Sometimes we sit in the dark and wonder if what we write matters.
Of if how we parent matters. This life of writing a legacy with our kids.
So today I wanted to remember a post I pecked out on my cell phone one night in the middle of a hurricane warning two years ago. Because storms will always rage, airplanes will crash and the kids we love will run into tornadoes and some days we won’t be able to stop them.
Write on, regardless.
Even if all you’ve got is five minutes.
I sit in the dark as Sandy rages outside and our family sleeps in one room tonight. I sit in the old white rocker listening to Zoe breathe and the winds howl and I know why we need your words. Even in a storm.
Especially in a storm.
Because if no one wrote it down how would we know about small boats and fishermen who lose control and their nets and their minds with fear even when they sail with Saviors.
How would we know about Saviors who teach us how to sleep on unafraid in this dark, cold house?
How would we know about faith small as a mustard seed or the size of an acorn a rattling around our deck porch.
How would we know about Kingdoms that come quietly with Truth that walks beside us in dirty feet and sandals.
How would we know about lions and dark caves and men who just kept right on praying. How would we know about small girls who stood up when he called them by name. How would we know about fellowship and courage and the acts of believing in the face of the Impossible.
How would we know that when the clouds bear down and the rains crack heaven right open and the waters wash into the metro systems that morning still comes?
How will we know if the people who’ve lived it don’t leave a testimony.
Tonight Jackson tells me we need to build an altar.
I’m stacking 24 packs of bottled water and my first born turns away from the storm tracker to tell me it is time for an altar.
I’m not sure what to say. My head is racing with the meat I want to cook, the laundry I still need to dry, the phone calls I should make. I look at him, those glasses so solemnly staring. And I agree. Yes an altar of remembrance for the God who can do great things seems a good idea.
They eat their tacos and I turn to the story of a flood that could shame even this one. We read it again. The man, the family, the calling to build a boat bigger than their history would have even been able to make sense of. The days of darkness and fear and frustration. Why hadn’t I paid that part attention before.
The squabbling kids and tired, confined animals. The much longer than 40 days of waiting. We read this story not just because someone lived it. But because someone faithfully wrote it down.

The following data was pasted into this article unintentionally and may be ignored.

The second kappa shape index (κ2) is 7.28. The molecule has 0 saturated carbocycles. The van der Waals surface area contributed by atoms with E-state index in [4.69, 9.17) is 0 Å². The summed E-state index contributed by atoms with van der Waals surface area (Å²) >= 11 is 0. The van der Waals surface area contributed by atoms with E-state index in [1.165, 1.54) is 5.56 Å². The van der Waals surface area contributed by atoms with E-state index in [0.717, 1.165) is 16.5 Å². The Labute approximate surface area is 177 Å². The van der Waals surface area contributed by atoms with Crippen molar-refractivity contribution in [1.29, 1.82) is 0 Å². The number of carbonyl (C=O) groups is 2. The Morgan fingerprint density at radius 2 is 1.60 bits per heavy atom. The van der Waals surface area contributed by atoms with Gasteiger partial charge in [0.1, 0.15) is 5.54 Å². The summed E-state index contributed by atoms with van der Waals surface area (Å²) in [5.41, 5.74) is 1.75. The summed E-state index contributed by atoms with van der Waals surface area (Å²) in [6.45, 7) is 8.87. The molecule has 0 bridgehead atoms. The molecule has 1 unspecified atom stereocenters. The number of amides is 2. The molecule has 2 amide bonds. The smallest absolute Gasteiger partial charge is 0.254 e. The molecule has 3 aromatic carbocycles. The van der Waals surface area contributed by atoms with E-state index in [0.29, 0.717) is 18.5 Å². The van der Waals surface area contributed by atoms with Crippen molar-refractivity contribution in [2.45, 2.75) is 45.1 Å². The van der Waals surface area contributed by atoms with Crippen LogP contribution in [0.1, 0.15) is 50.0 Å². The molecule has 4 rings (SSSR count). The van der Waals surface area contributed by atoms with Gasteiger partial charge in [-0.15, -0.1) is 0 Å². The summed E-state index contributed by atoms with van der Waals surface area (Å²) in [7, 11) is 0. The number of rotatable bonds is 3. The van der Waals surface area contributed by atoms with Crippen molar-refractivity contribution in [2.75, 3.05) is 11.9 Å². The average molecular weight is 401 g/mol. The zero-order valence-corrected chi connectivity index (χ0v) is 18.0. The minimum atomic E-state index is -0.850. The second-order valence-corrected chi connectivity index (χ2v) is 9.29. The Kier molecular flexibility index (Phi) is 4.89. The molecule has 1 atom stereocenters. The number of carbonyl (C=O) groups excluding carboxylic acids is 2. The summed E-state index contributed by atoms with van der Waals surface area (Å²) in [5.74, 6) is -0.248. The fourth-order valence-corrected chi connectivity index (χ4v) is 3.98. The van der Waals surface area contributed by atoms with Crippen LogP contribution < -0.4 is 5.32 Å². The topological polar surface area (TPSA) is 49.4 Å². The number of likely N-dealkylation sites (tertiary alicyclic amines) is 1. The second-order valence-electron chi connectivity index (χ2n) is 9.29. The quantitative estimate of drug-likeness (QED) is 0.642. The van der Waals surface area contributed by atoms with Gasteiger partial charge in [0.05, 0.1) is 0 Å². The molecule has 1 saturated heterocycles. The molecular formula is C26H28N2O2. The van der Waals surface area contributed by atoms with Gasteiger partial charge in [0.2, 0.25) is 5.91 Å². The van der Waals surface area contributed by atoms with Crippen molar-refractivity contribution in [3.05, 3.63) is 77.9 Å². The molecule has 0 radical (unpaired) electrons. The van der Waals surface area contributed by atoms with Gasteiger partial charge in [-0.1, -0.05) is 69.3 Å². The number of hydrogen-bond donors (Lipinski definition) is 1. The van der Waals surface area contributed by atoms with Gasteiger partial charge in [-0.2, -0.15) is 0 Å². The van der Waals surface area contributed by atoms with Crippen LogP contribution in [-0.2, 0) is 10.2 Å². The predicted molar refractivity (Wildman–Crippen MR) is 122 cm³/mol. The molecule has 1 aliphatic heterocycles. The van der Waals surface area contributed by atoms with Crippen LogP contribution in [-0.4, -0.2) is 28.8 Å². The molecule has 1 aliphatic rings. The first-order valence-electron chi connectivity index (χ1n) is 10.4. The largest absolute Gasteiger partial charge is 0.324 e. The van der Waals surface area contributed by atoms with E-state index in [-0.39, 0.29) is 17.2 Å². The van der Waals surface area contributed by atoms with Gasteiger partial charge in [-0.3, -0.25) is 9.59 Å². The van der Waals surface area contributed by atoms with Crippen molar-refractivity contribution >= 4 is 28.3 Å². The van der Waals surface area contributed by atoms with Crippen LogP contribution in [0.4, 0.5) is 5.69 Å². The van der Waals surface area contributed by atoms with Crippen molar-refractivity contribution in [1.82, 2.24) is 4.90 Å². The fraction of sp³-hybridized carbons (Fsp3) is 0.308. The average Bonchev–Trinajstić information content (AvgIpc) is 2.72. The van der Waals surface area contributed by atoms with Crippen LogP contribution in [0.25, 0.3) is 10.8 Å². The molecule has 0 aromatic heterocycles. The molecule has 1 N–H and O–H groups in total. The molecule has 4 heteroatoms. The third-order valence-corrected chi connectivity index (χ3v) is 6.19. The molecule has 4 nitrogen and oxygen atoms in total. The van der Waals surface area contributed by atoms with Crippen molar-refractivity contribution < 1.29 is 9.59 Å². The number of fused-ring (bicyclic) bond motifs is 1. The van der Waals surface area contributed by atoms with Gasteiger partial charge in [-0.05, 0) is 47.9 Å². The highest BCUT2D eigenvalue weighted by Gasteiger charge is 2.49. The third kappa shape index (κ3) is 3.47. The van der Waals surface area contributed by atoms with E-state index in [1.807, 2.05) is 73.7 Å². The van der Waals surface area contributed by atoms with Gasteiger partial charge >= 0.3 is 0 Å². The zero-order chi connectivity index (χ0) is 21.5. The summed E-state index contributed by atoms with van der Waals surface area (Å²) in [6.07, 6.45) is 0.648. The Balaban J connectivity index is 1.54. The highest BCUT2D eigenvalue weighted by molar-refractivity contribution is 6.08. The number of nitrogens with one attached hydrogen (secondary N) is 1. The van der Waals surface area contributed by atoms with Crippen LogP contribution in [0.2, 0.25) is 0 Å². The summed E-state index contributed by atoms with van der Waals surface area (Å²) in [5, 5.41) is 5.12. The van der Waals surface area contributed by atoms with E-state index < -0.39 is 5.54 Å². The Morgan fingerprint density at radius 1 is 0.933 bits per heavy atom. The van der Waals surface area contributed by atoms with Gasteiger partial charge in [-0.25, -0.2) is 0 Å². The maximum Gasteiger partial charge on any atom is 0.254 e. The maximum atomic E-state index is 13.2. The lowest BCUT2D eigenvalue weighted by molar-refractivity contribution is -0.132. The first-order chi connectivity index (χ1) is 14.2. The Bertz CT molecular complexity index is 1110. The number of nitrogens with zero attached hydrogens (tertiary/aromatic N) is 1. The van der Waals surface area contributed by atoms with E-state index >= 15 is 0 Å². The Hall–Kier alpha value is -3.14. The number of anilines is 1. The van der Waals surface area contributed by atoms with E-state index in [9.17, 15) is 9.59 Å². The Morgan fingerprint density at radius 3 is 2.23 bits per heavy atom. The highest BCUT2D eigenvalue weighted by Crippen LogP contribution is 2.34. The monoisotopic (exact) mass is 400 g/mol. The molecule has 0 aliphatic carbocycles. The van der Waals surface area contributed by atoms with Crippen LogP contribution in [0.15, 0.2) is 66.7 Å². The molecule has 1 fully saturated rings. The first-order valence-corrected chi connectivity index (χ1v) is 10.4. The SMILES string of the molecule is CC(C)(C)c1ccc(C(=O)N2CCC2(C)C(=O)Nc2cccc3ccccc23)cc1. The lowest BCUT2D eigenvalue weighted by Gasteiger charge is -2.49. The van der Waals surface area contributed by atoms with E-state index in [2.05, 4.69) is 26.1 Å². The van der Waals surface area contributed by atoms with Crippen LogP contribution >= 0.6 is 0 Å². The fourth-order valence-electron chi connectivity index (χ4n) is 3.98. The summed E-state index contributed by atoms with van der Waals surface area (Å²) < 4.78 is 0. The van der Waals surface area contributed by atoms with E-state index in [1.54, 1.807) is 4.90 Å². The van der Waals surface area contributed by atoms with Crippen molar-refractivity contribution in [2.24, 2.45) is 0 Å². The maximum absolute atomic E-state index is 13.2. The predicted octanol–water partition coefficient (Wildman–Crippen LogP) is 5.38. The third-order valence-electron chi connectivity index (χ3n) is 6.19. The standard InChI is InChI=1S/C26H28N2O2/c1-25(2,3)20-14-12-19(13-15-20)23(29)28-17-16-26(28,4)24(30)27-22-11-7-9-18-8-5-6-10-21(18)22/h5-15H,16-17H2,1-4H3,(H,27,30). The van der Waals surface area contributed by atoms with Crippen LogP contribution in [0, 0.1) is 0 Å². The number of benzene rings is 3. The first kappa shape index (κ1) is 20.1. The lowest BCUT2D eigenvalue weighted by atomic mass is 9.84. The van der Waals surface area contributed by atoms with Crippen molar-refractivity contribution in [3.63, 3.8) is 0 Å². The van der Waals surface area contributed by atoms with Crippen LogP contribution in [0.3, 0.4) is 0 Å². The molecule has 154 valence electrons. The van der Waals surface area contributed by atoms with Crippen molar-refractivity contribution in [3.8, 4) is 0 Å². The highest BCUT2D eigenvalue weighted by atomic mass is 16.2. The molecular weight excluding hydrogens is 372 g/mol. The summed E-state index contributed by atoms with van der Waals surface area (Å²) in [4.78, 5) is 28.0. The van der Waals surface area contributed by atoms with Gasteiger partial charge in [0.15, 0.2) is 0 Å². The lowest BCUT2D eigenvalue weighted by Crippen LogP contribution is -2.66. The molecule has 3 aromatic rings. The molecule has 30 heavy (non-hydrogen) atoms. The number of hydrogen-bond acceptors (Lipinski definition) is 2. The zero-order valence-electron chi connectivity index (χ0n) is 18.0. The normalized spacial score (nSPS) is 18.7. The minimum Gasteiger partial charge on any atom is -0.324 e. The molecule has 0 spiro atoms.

They’re getting restless and there are still lists to be made and I turn the last page and there it is. God’s own writing in the heavens. Plastered from side to side the oath that He won’t let it happen again. The ultimate flood.
Trials may buffet and waters may rise. Roads may wash away and trees ache low over this house of ours. But I believe because someone else wrote it down and left a road map. I believe because of the altars left by the storytellers who came before me and these two boys who won’t sleep in their bunks tonight.
So I type my testimony in the dark while the house sleeps and my glasses are reflected in this small phone’s screen. I type and I tell because how can I not?
They overcame him by the blood of the Lamb and by the word of their testimony…
From a small, white rental house in Northern Virginia where we are so grateful to have baked all the cookie dough, this is my testimony.
And so I write it down.
As good men and women have always done before me.
Today’s writing prompt is BLOOM.
Click here to find out how to link up your writing or simply leave it as a comment below.
She picks flower petals. In the vast green of a Michigan farm she picks petals. And my heart.
I hear her lisping, “wuv me, wuv me” — she hasn’t gotten the whole, “not” part yet. I want to magic a cocoon around her heart so that she never gets to that part.
Love you, love you, love you Zoe-girl.
It’s ridiculous this level of infatuation. As if every time I look at her God has only just then invented the word, “Daughter.” Weaving together strands of delight and my own blue eyes and her brother’s goofiness and her father’s gentleness and a wild passion for fearlessly leaping off wild edges of tomorrow that is all her own.
She picks at all the tender places in my heart and I lean in and listen and all I hear are echoes of delight. A melody that rings around the cavern of my inside and memory and it’s all this beautiful harmony and all because a three-year-old leans back from the bench where she’s eating with all the cousins and yells out for God, me and everyone else to hear, “I wuv you, mama!”
And it’s good. So good.
This being her mother and rediscovering my own mother and making peace with all her mistakes.
Because of course I couldn’t see what she could see – this love that colors in all the blind spots. This love that can’t be plucked off petal by petal. This love that gets it right even when it gets it wrong because by my word this love won’t quit.
This never-giving-up, always-chasing love.
This love that sweats a Michigan afternoon away among the daisies.